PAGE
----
Tick of approval

One of the first people to try REX is Hayden Allen, who suffered a spinal cord injury and became a full-time wheelchair user with doctors telling him he would never walk again.

Hayden Allen was one of the first to try REX
Hayden Allen was one of the first to try REX

“I’ll never forget what it was like to see my feet walking under me the first time I used REX,” says Hayden, who is 6’4” (193cm) tall when standing. “People say to me, ‘look up when you’re walking’ but I just can’t stop staring down at my feet moving.”

Allen can be seen using REX in the video below, and it’s hard to argue against the potential for the device when looking at the smile on his face.

Regarding REX, Dr Richard Roxburgh, Auckland neurologist and Medical Advisor to the Muscular Dystrophy Association says, "For many of my patients REX represents the first time they’ve been able to stand up and walk for years. There are obvious immediate benefits in terms of mobility, improved social interaction and self-image. There are also likely to be major long-term health and quality of life benefits through reducing the complications of being in a wheelchair all the time. I think that this will also enable people to stay well longer; this means that those who have conditions where disease modifying treatments are coming over the next five to ten years, will be in better shape when those treatments finally arrive.”

Rex Bionics CEO, Jenny Morel, says the company expects to conclude internal testing of REX shortly and will then have a preliminary release in Auckland to allow the company to track what happens when people take REX home. Sales are expected to commence in New Zealand by the end of 2010 and elsewhere by the middle of 2011. It is expected to cost about US$150,000.

Developing REX, the hands-free robotic walking device - Hayden Allen 1

10 comments
Bas Klein Bog
Who has $150.000 to spend to get out of a wheelchair?
Charmaine Lim
Though it is a great breakthrough but the device is too costly.
mhenriday
«... a hip girth of less than 14.9” (380mm)». I don\'t know any adults who meet this requirement - do you ?... Henri - Good catch. Should have been girth. Has been changed. Ed.
splatman
@Bas Klein Bog Yes, $150K in 2010. Probably $15K by 2020. It all has to start somewhere!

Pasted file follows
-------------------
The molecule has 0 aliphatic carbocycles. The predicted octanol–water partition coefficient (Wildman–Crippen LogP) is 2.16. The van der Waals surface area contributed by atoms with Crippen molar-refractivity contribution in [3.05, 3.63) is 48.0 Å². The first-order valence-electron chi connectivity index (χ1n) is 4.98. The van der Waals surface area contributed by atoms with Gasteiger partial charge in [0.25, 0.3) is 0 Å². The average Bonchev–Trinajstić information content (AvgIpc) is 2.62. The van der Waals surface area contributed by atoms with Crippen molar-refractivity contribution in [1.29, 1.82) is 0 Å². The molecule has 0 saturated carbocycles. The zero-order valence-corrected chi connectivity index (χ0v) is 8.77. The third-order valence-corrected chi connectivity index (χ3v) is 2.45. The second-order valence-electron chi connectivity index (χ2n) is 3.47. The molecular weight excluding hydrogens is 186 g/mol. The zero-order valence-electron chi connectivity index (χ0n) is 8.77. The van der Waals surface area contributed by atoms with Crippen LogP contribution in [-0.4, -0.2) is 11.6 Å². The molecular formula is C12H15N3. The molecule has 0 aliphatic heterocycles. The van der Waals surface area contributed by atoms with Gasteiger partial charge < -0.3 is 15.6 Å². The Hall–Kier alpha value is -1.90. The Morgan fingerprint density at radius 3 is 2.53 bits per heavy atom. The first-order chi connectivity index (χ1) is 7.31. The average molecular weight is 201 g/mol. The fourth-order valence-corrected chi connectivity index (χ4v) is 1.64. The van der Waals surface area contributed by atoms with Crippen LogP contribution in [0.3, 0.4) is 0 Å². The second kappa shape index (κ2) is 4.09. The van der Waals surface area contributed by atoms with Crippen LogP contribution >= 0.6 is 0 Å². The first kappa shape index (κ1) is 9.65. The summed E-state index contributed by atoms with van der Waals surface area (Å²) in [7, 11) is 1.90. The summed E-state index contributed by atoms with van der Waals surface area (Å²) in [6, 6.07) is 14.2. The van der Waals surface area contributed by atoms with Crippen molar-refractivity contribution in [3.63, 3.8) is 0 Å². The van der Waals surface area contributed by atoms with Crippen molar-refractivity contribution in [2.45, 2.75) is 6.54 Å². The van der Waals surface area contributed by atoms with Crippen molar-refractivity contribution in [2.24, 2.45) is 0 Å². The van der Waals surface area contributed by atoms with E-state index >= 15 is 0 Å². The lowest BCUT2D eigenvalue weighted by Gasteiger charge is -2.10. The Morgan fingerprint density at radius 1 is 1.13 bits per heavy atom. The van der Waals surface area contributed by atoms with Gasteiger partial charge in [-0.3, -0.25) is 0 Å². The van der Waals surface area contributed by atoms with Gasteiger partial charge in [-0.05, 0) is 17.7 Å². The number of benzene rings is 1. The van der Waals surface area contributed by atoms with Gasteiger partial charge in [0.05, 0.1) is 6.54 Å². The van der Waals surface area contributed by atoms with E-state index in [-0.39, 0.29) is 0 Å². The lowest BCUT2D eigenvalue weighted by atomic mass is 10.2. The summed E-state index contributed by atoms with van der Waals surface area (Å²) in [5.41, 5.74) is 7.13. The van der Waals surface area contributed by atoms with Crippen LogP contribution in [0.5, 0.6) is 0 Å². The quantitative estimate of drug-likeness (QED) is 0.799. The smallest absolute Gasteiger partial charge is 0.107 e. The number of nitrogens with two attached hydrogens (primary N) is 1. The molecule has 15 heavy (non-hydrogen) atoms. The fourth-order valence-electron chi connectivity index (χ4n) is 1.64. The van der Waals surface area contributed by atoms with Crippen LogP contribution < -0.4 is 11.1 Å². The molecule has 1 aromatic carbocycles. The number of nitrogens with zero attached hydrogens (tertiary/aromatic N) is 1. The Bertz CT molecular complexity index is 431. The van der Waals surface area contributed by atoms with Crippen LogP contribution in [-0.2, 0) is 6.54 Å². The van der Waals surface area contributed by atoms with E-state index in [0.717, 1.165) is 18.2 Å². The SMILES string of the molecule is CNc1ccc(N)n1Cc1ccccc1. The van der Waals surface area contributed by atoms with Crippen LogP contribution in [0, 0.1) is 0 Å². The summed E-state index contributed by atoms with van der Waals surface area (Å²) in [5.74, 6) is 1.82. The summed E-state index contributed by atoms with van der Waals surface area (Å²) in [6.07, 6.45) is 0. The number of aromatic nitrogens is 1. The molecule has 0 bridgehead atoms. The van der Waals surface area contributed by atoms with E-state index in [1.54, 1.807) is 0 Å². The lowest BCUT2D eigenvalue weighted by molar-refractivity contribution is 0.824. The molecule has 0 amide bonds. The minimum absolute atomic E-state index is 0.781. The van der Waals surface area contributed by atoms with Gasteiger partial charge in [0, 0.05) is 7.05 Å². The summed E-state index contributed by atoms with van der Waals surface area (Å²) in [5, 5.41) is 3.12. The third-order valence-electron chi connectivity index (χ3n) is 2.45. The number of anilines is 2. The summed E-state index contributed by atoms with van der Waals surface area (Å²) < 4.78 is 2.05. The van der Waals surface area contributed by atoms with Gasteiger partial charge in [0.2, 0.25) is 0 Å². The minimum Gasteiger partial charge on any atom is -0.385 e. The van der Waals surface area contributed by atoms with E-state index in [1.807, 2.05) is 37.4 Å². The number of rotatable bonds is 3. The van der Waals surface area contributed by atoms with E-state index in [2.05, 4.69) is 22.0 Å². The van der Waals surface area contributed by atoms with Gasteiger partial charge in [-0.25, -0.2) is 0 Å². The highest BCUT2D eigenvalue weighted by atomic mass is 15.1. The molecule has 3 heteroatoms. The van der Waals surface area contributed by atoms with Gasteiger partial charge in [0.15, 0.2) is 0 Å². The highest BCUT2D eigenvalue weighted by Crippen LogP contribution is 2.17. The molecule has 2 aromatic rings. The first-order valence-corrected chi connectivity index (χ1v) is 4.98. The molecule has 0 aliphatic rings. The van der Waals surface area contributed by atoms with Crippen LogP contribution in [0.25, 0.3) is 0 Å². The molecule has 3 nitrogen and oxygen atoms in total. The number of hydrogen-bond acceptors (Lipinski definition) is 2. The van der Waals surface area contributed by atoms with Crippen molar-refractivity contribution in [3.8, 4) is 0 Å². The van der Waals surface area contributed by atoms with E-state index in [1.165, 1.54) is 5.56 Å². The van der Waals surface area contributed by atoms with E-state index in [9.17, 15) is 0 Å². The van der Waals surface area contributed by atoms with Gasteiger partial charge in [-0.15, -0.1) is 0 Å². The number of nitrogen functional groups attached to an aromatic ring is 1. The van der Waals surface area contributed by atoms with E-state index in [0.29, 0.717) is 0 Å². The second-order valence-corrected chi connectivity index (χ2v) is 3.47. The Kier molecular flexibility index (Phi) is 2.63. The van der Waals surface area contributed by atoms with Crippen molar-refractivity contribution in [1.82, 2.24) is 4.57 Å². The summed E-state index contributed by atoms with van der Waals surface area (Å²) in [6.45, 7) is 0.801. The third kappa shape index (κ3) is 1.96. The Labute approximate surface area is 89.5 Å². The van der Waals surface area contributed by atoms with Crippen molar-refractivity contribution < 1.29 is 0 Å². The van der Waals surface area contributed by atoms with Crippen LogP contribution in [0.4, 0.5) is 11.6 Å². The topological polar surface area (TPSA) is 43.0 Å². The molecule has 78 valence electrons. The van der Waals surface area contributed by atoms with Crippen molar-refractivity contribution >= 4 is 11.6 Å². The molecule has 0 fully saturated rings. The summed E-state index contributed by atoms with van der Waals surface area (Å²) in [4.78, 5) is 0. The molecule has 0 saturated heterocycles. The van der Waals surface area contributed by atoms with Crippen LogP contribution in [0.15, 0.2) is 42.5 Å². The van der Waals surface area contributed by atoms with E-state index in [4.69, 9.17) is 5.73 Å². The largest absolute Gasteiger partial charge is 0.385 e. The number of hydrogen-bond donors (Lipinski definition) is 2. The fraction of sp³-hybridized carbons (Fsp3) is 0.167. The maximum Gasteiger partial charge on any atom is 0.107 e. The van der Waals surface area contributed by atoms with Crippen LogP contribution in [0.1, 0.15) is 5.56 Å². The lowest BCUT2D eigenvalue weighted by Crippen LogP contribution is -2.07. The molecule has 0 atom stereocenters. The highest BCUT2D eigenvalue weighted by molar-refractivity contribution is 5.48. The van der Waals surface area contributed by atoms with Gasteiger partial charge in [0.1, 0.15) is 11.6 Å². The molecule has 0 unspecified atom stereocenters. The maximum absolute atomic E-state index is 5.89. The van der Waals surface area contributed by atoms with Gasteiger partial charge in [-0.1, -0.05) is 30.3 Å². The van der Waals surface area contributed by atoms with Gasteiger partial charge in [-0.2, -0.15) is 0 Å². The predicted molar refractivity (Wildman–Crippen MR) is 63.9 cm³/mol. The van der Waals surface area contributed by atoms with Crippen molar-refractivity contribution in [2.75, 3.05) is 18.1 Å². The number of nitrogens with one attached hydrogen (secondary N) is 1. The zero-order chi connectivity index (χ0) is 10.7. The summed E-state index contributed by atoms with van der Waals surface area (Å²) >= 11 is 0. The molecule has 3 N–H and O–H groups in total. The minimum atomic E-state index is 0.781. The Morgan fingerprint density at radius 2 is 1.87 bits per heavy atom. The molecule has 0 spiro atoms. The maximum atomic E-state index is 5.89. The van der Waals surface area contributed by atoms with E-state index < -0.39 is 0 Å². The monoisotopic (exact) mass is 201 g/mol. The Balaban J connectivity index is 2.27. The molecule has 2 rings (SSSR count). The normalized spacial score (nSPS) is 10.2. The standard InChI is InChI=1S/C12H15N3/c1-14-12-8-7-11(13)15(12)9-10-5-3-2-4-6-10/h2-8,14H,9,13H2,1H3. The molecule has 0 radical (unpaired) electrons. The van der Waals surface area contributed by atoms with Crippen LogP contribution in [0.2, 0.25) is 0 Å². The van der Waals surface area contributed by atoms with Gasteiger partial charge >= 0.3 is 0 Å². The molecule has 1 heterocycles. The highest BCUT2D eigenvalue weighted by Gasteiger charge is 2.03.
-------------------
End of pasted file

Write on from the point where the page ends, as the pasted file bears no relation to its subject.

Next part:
Matt Valente
im sorry but that $150K and all the funding for this machine should be spent on actually making us walk and use our bodies again!!!! Umbilical Cord Blood Stem Cell Treatment!!!! HELP FUND STEM CELL TRIALS IN THE USA!!!
William H Lanteigne
I suspect the cost will eventually be carried by insurance companies, once they are convinced it will save money; also, patients will eventually either recover and no longer need the device, or get worse and become no longer able to use it, thus creating a supply of used machines. And it\'s possible the technology will be licensed so that the device can be manufactured in quantity for other purposes, further bringing the cost down.
Haykey
I have learned to walk again the hard way. First steps on parallel bars with calipers. Now after 14 years I do not use wheelchair and use walking sticks. Still getting better as long as I make things harder, not easier. To do longer distances I use my foot propelled recumbent trike or my own design, Slida kick scooter. http://www.slida.orconhosting.net.nz/ Good to see other people getting out of the wheelchair :) Haykey
Facebook User
As a wheelie, I\'d rather a FES solution where our muscles need milliamps not motors needing huge power supplies. I can imagine the most common question from females especially \"DOES MY BUM LOOK BIG IN THIS???\"
Tom Hedlund
I agree with Tyler Dyrden. Exoskeletal robotics will never replace being able to use the human body! Stem cell therapy is the way to go. Undifferentiated stem cells can morph into any cell, and when they come in contact with damaged cells, they replace those cells with healthy versions that have a reset Hayflick limit (replication limit), or so I\'ve read. We should be replacing the human body with the human body. Leave exoskeletons for the military.
Martin Jones
Wow this looks great but I have poor balance. Would I be able to use it?